Light Bulb Moments

In case you haven’t noticed, read-aloud (chapter book) time in our room is a big deal.  This ain’t no lay-on-the-floor-and-rest-after-recess-time.  My kids will tell you that read-aloud is one of the most important times of the day–we use the chapter book to connect to reading, writing, vocabulary and many other things.

Right now we are deep in the middle of The Secret of Zoom by Lynne Jonell.  In Reader’s Workshop, we’re working on inferring in fiction text.  So today as we read our chapter book, we focused on noticing and recording inferences we were making about the story.  We reviewed the meaning of inferring (which we defined as background knowledge + text=inference), and then got started.  There were a couple of parts when I paused in my reading to say “You might be able to infer something here,” but for the most part I just left them to their listening and thinking.  Then I read a sentence and K, who was sitting right in front of me made a rather loud noise, somewhere in between a gasp and a screech.   She covered her mouth, grinned, and then scribbled something in her notebook.  And I knew exactly what she was thinking.  She had figured out something in the story–she had made an inference.

Now, every time you infer something in a story, you don’t make a big deal like that; it’s not always so obvious.  But this was a really great illustration for us.  Some kids in my class have a hard time knowing when they are inferring; they know what to do, but they don’t always attend to when they’re doing it.  But I’ll but from today on, they will know that when you have a “light bulb moment”, when you say “Ahh! Now I get it!” or when you think “aha!”, you’re probably inferring.  It was cool to watch several others do the very same thing–most without the screech–as we continued to read.  And I’ll bet we’ll notice more of it tomorrow.  I love how the thing that really made it visible, too, is something I couldn’t have planned for (the best learning moments happen like that!).  It came very naturally, and was really powerful for them.  Next time you think “aha!” or have a “light bulb moment”, pay attention –you might be inferring something, too. 🙂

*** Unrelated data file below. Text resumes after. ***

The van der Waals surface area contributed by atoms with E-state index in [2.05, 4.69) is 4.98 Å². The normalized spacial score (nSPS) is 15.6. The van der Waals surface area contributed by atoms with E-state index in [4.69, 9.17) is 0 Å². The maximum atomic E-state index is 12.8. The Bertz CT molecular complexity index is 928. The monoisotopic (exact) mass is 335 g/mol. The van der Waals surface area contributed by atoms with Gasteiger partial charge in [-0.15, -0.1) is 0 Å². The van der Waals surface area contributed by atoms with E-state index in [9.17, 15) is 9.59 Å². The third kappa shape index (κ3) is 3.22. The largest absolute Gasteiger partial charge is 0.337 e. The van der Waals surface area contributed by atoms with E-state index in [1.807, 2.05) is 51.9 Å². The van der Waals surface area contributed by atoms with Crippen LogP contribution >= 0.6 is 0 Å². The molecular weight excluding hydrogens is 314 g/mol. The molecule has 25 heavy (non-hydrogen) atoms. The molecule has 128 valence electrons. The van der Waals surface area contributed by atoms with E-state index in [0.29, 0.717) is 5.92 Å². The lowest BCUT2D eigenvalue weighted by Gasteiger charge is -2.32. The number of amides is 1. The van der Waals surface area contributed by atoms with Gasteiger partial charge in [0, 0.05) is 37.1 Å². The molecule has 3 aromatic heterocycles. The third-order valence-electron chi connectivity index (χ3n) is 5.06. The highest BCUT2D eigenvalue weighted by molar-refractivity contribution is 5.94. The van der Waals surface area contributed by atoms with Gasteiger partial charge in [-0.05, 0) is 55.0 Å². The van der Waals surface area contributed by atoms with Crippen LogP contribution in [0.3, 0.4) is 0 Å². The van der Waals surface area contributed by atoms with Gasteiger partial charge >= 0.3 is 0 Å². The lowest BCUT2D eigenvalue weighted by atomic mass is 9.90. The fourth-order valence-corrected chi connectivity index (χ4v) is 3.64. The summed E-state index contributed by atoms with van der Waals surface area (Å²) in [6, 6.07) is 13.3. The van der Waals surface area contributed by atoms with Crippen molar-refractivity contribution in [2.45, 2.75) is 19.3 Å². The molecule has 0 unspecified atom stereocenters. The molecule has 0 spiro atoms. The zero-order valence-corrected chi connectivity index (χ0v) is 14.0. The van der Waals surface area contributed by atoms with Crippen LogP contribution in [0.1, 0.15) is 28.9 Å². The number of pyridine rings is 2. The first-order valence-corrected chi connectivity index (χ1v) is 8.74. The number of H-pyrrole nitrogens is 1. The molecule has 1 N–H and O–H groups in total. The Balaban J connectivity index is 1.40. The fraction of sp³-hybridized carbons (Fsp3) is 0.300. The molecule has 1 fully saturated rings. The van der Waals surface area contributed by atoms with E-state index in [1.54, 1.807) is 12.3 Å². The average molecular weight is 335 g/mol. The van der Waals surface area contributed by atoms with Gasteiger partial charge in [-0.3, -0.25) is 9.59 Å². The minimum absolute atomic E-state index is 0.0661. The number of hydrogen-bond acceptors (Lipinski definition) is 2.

“Blog Worthy” Part 3: Talk-a-Mile-a-Minute

My students love to talk.  I do, too, so I can’t blame them.  I remember myself as a 5th grader, even, and remember that the thing I got in trouble for most often was talking when it was somebody else’s turn.  So whenever I can, I try to give them opportunities to talk while we’re learning.  Partly so that they won’t fill in the space with talk about non-learning things, but also because learning is a social thing; talking is part of how you make meaning.

So frequently we play a game called Talk-a-Mile-a-Minute.  It’s a vocabulary game, and can be used in any subject, with any set of words.  I think I introduced it in math (because there is a TON of vocabulary there!), but we have also played it with science and social studies terms.  Today we played it with new terms from our Ancient West Africa unit in social studies.  It’s fun, they can talk and be active, and they learn something.

Here’s how it works:

Kids choose a partner to work with.  Partners sit “eye-to-eye, knee-to-knee” in front of the ActivBoard.  The person with their back to the board is the guesser, and the person who can see the board is the describer.  I put up a screen with words they should know (or that they are working on), and the describer has one minute to get the guesser to say all of them.  The first time we played it, we did several practice rounds, and instead of words there were pictures, like this:

The goal is to be as descriptive as you can, without saying what the word starts with or rhymes with.

The first round was pretty easy, so then we tried it with words:

Here are some terms we used yesterday in math:

And here’s today’s version for Social Studies:

How well do you know these words?  Play with your child and see how it goes!